Ugliness and Amnesia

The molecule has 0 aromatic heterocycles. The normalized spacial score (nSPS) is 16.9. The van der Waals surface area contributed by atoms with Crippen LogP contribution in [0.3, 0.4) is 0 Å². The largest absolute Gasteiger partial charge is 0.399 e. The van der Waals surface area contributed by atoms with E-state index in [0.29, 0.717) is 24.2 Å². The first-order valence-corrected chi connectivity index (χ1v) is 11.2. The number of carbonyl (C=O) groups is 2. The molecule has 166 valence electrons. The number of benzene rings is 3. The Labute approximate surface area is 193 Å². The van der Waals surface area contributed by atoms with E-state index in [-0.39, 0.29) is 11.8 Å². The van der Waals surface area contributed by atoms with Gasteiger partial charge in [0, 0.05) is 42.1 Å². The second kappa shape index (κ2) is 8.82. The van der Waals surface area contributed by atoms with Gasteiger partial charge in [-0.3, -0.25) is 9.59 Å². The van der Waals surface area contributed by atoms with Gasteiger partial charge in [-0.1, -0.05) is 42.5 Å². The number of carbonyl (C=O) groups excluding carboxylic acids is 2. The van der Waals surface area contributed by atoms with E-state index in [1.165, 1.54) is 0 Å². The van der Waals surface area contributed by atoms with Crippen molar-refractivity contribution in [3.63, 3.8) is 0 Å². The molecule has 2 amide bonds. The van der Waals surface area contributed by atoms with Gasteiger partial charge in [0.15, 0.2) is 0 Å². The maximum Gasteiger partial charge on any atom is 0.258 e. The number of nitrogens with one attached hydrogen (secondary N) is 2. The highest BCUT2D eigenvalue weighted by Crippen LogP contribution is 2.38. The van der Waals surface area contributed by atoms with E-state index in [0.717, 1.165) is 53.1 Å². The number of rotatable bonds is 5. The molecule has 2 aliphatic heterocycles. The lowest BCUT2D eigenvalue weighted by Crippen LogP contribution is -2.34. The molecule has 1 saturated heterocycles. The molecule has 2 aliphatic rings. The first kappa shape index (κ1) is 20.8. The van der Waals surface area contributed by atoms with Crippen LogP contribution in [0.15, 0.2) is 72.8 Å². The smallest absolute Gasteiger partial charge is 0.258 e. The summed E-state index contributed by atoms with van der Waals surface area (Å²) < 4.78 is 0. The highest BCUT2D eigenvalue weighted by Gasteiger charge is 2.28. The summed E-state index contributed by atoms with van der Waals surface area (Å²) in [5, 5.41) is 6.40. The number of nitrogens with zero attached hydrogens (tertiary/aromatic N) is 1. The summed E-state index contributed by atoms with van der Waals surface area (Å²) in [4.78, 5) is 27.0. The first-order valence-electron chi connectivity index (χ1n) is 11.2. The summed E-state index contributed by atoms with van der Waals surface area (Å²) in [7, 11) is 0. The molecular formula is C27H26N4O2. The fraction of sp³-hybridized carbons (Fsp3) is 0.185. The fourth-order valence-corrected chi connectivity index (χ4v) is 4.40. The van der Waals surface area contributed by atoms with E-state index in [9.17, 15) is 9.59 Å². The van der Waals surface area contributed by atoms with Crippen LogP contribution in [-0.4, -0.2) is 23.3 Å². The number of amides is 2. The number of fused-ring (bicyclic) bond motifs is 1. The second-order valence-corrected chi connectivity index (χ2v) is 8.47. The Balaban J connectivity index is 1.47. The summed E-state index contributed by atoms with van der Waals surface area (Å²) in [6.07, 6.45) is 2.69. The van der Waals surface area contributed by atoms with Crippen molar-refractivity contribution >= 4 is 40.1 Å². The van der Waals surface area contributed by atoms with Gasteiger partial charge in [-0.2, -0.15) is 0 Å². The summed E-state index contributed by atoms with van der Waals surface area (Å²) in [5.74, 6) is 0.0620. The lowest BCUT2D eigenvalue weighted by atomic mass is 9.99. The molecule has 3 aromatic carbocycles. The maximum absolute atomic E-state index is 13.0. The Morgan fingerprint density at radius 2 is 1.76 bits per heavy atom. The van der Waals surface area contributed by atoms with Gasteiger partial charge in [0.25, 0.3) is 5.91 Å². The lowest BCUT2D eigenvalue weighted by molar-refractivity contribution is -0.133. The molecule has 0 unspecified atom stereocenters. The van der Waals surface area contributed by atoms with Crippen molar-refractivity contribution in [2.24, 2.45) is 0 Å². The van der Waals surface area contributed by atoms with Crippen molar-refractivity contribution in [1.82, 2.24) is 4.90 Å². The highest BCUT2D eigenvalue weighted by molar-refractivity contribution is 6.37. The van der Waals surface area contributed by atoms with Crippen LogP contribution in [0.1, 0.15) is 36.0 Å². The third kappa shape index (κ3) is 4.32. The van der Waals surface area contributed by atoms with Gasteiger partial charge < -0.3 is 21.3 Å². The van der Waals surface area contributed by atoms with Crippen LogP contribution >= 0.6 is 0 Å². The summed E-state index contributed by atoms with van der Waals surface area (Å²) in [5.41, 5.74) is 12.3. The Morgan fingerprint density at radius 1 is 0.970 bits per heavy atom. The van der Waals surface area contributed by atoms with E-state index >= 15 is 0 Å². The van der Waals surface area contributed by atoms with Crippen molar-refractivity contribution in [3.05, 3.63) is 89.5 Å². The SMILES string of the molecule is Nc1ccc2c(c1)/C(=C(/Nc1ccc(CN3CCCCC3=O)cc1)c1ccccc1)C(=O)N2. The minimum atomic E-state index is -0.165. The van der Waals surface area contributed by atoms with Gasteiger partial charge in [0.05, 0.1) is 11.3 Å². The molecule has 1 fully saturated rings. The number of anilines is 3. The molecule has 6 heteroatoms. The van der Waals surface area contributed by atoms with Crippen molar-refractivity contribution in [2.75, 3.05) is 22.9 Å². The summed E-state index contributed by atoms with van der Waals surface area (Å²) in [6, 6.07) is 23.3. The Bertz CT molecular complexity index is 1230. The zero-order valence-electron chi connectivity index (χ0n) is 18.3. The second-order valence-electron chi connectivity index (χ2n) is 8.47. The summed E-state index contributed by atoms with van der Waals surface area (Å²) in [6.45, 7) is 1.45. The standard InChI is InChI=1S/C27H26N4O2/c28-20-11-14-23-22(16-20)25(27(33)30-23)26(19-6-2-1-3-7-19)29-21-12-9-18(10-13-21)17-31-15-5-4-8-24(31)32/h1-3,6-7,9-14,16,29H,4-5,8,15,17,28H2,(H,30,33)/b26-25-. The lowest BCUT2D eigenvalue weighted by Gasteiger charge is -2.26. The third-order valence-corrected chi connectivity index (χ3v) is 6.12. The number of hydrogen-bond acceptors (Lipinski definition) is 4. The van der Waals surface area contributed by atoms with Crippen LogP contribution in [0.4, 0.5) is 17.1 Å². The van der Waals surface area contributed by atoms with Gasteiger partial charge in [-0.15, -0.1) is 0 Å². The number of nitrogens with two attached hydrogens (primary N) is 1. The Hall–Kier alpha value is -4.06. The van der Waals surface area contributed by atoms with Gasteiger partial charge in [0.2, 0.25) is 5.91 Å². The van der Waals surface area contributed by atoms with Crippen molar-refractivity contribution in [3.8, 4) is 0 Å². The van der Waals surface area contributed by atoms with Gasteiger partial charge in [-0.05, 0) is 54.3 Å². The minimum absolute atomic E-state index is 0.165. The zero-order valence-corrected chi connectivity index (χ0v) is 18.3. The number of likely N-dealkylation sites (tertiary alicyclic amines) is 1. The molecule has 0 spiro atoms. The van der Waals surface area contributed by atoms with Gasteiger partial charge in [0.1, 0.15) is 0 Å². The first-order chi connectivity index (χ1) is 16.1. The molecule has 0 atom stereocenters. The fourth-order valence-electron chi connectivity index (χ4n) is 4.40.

In characterizing the modernist architecture of the 1950s, 60s and 70s – and not only in the soviet context, but on a world-wide scale – the adjective “brutal” is often used. The word “brutal” came into the lexicon in 1953, when the British architects Alison and Peter Smithson derived the word from the French béton brut, or “raw concrete”, which was a phrase used by Le Corbusier in describing the poured concrete with which he had constructed several buildings in the post-war years. Interestingly enough, one of the most adamant critics of brutalistic architecture was Prince Charles, who called structures made in this style – “piles of concrete”. And then in December 2012, in the “In Memoriam” section of Manhattan's City Journal, Theodore Dalrymple managed to reporach the just-deceased Oscar Niemeyer for his “inhumane architecture”, which is “enjoyable only up until the moment when one must actually live in it”. A British writer and former prison psychiatrist, Dalrymple has always been a passionate critic of brutalism in architecture, calling it “cold”, “monstrous” and “impersonal”. But is it? This question is also posed by the organizers of the Lia-Asta Knāķe exhibition – the Latvian Museum of Architecture.